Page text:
For the most part, visual art or design is motionless. For example, if someone were to take a photograph of an activity, the activity might suggest movement but the photo itself would in fact be static.
Repetition can occur in form, size, color, direction, and texture. Even if objects seem very different, they only need one shared characteristic to have been repeated.
Frequency and rhythm has to do with the distance between repeated objects. If objects have an equal amount of space between them then they have an even frequency. Rhythm occurs if the distance between the objects varies between several given frequencies.
I think the concept of mirroring is pretty self-explanatory. Mirroring is when an object is reflected on a surface. When an object is mirrored, the two create a perfectly symmetrical composition. In nature, a butterfly is a great example of this. While nothing in nature is perfectly symmetrical, in general a butterfly’s wings appear to be mirrored and symmetrical. However, when an object is mirrored on a volume, often the resulting image will be distorted. This is similar to how “funny mirrors” that are sometimes common at amusement parks or the popular fisheye lens that has become a trend in photography will distort an image.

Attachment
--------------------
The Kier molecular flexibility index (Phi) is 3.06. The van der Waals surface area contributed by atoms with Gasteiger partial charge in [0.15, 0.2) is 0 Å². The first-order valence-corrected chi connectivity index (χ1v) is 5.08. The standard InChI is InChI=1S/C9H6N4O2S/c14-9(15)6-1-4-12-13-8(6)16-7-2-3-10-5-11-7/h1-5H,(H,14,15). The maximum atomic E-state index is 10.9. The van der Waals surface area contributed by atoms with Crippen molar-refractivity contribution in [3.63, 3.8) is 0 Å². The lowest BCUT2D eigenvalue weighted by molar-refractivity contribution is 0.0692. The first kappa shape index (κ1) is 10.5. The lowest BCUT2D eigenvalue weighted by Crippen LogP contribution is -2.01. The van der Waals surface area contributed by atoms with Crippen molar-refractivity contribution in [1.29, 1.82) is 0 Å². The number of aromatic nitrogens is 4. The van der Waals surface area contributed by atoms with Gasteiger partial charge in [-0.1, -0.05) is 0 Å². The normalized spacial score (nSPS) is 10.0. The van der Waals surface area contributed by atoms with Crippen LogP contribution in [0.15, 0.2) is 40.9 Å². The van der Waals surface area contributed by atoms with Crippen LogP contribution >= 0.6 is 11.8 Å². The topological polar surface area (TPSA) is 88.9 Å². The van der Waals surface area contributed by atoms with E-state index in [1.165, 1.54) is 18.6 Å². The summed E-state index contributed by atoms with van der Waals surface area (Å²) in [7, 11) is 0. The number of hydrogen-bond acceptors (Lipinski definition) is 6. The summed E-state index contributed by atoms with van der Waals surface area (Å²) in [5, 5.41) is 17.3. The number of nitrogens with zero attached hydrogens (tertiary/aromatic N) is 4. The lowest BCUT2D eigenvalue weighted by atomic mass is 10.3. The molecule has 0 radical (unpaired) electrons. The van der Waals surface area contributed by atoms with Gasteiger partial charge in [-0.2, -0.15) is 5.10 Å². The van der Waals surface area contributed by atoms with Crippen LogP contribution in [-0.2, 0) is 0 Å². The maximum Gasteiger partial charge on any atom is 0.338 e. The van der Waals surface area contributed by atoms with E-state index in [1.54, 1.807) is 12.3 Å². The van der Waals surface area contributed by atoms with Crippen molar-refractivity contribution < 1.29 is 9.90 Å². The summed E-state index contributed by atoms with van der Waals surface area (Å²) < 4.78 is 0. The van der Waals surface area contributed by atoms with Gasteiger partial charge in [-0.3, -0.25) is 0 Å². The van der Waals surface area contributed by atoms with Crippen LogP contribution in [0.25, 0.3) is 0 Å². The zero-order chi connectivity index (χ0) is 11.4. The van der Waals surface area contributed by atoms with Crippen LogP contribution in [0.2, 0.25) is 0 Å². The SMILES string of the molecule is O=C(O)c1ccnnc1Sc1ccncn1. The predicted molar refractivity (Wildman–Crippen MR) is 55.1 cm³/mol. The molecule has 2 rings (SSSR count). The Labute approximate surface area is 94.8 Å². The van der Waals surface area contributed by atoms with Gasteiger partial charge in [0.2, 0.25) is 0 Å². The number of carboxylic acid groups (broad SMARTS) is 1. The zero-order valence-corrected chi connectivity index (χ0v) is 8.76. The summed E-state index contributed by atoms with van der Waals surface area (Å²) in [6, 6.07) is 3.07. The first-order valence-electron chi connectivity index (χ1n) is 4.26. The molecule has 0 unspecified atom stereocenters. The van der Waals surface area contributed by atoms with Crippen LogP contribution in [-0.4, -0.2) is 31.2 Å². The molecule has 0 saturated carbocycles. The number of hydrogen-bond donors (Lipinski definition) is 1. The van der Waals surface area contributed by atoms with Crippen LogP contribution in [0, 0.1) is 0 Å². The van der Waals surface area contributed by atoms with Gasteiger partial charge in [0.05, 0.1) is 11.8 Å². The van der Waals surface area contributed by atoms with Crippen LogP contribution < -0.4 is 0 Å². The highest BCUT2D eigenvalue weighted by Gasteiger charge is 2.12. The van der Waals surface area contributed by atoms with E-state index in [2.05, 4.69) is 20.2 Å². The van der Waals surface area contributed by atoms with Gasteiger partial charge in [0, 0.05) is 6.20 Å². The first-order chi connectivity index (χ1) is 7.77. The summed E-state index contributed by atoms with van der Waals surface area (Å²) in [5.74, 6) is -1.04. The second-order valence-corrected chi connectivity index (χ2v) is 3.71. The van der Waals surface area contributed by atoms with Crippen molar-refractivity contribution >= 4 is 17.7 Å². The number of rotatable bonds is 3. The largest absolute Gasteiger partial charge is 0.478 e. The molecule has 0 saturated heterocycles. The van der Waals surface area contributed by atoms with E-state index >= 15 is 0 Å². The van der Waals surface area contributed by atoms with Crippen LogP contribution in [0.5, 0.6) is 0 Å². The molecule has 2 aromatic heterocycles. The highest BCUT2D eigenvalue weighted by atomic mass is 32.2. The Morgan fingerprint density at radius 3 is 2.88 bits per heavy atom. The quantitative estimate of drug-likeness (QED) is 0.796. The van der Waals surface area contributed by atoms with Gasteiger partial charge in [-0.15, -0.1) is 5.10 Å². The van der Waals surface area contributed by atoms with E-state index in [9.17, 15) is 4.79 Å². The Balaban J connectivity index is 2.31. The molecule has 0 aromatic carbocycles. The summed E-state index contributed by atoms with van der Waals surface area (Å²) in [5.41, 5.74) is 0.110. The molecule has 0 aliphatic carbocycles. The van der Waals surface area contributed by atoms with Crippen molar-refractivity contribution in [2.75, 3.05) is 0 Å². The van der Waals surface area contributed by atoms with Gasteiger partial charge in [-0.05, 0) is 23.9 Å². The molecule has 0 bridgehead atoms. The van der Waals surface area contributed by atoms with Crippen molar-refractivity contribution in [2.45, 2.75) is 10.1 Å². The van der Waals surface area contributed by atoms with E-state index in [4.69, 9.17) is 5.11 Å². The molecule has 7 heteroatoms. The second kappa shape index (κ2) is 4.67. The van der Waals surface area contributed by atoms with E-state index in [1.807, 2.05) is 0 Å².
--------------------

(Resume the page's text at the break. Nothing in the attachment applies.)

According to Leborg in Visual Grammar, rotation is “when an object moves around a point or an axis. The shape of the path along which a rotating object movies can be either circular or elliptic.”
As well, upscaling and downscaling an object has to do with it’s size. Whether you an enlarge or decrease the size of an object, the proportions must stay the same, otherwise the object will become distorted.
Movement in a composition really does not happen, it can only happen in the real world where objects are not static. When we refer to movement in a work, we’re really just referring to the suggestion of movement. The direction of a movement is the invisible line that goes from the implied starting point to endpoint. This same invisible (implied) line is the path. Lastly, displacement occurs when only parts of an object move. It is defined by an angle.
After reading this chapter of Leborg’s Visual Grammar, I searched the internet for resource that further explained these concepts in a new light. I think what I found most helpful was a video that was shared on Pinterest. It was a video by Matt Kohr from the website CtrlPaint explaining the design elements and principles. This specific video focused on repetition and rhythm. I like that Kohr pointed out right away that when we think of these two elements, we usually identify them with music, but they’re actually very relevant to design as well. He also gives a great example of how repetition may be used to create continuity in a work. He shows an illustration of an orc standing on rocks, and he designs the rocks in a similar fashion to the armor of the orc. While scale of the points differs along with form, it is still recognizable and consistent overall.
Kohr then uses the same rocks to demonstrate rhythm. At first he has all the rocks in a uniform pattern that isn’t quite convincing that it would be in a natural setting. By changing the placement and giving the rocks more variety, it starts to look much more natural.